How do you manage childcare?
At the moment, we’re in the limbo period of summer holidays, end of creche and Lara starting school in September, which is going to be a tough juggling task for us all. I have realised that there are some things I can do with Lara about (baking cakes and shopping) but others (answering emails, invoicing or tricky sugarwork) that are really hard to do well with a pre-schooler to keep an eye on. So I’m relying on playdates, if Lara has a friend over, she doesn’t need me so much, and when push comes to shove e.g. assembling a wedding cake, I have a lovely short-notice American babysitter.
How do you balance work commitments with family time?
Working from home really eats into family-time I’m afraid, especially as most of my orders are for the weekend. Mark often comes home from work at 10 or 11 at night and I’m still on my feet in the kitchen, or I have to rope him in to help me with deliveries on Saturday. On the plus side, it does rather forcibly create “Daddy-daughter” time as Mark and Lara often have one-on-one Saturdays without Mummy. All that remains is for me to have quality time with my husband once in a while and that’s the challenge for the second year of business.
What do you like best about running your own business?
The best thing about running my own business isn’t just the day-to-day degree of control and independence I have, after all I had that in my previous job. No, it’s finally having found something that I truly love doing, learn something new about every day and can use all my acquired business skills to take forward. And I love being able to be there for my daughter for all the best parts of being a parent, and being able to provide a strong, self-sufficient role model for her.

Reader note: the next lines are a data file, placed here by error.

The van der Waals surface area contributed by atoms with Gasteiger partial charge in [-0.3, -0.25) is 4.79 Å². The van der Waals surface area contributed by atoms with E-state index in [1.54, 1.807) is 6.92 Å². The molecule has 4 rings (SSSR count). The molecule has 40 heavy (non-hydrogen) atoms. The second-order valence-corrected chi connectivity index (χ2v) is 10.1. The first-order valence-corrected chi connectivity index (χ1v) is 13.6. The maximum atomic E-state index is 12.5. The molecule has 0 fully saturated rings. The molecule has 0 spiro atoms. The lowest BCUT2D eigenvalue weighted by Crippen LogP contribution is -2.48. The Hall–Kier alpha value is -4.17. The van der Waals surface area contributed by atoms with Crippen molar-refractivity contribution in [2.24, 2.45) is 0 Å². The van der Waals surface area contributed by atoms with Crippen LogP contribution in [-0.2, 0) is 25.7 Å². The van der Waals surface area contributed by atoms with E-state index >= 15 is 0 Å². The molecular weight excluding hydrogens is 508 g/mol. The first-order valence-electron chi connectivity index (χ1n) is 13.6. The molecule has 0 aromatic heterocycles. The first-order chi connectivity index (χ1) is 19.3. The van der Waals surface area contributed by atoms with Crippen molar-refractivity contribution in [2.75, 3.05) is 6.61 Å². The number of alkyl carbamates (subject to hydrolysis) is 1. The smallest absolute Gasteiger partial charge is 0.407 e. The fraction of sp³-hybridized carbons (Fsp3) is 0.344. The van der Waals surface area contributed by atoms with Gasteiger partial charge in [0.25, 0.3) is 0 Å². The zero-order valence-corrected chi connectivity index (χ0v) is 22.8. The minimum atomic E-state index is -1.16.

What is the biggest challenge you have faced?
My biggest challenge was Valentine’s Day 2012 when I baked, decorated and delivered 500 cupcakes in a single day all over Amsterdam. By bakfiets. I started at 4.30am and I was completely dead on my feet by the end of the day after having cycled over 30km. Next year I’m hiring a van.
How do you find time for yourself and what do you like to do with that time?
To be honest, I don’t have a lot of time for myself at the moment, and the little spare time I do have I (mis)spend on Facebook and I try to carve out the odd evening with friends. Running my own business is pretty all-consuming, but I’m fortunate that my husband is very involved in what I do, doing all the cake photography as well as the website, production (making sails and flags for pirate ship cakes) and marketing collateral, so he’s very understanding about what’s involved.
Where does your support come from? Do you have a business mamas network?
Other than Mark, I’ve relied on my own experience and common sense to develop the business, but also the input of close friends and increasingly on customer feedback. Social media is a hugely valuable resource in my case. Starting my own business is quite possibly the best decision I’ve ever made, apart from marrying Mark and having Lara.
What is the most important piece of advice you would pass on to a parent planning to start their own business?
If I had to offer any advice to prospective parent-preneurs, I’d say do what doesn’t feel like work to you, and what can also fit in with your family, and you’re halfway there.
Photo credit: Lucie Kenny